Red Hat Platform Harnessed by Canadian Hospital Network to Modernize Data-Sharing

2 mins read

Software company Red Hat has provided data integration services for the largest network of hospital research centers in Canada, consolidating 170 systems into one platform.

Toronto’s University Health Network utilized the program Red Hat Integration to modernize its core hospital information system and create an accessible linkage between different data environments, the Raleigh, North Carolina-based company announced Tuesday.

Atif Chaughtai, senior director of Red Hat’s global healthcare business, explained that interoperability, empowered by programs like Red Hat Integration, is a key focus because it can help “drive down the cost of healthcare and improve patient outcomes.”

“Red Hat’s open source supported platform enables organizations such as University Health Network, to focus on delivering improved patient care and experiences,” Chaughtai continued.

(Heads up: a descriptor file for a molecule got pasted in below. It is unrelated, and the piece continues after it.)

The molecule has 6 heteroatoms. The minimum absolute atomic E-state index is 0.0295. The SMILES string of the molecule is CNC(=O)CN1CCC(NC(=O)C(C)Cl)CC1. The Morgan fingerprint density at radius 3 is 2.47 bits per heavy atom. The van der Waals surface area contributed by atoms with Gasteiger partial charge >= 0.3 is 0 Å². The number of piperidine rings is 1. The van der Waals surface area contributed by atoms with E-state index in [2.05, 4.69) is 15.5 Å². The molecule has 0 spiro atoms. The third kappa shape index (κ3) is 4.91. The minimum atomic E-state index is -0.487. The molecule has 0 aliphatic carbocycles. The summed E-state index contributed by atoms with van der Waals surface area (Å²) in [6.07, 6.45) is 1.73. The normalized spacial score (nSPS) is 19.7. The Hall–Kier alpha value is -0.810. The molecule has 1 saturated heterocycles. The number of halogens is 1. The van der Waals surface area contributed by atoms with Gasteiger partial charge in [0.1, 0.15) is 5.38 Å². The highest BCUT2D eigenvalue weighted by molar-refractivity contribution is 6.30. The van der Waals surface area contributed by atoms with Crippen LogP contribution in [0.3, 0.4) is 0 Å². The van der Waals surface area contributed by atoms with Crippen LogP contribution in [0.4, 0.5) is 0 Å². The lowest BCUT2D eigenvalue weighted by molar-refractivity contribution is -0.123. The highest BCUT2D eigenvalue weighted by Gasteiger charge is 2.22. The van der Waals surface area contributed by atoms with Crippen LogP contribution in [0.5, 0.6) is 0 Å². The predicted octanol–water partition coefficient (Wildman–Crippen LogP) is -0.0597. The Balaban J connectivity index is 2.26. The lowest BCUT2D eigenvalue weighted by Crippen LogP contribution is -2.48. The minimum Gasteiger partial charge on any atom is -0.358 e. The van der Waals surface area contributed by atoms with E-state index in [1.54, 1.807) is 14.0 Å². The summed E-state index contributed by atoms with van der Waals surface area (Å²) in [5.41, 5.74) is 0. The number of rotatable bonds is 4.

UHN employed Red Hat Fuse, a function of Red Hat Integration, to streamline and strengthen data collection, delivery and scalability. The platform is reportedly able to unite legacy systems (such as the one UHN had previously), application programming interfaces and Internet of Things devices to establish a smooth-running network.

Red Hat’s efforts are aimed to allow patient records to be easily obtained yet still highly secure as the individual might be transferred to another department or facility. On the basis of security concerns, data is still stored within on-site servers, but UHN is said to be considering a move to Red Hat OpenShift, the company’s Kubernetes platform, to store data virtually in the future.

UHN also said they are eyeing artificial intelligence technologies as a future step to grow their information management and create efficient processes. This is in line with what Red Hat’s Clara Conti saw as an oncoming embrace of AI and machine learning in a recent interview with GovConWire.

“Over the past couple of years, AI and ML have advanced tremendously, often thanks to the elasticity of public clouds and GPU-enabled supercomputing…Open source AI and ML at the edge can make not only the impossible possible but they make the impossible possible faster,” Conti, a Wash100 Award winner, remarked.

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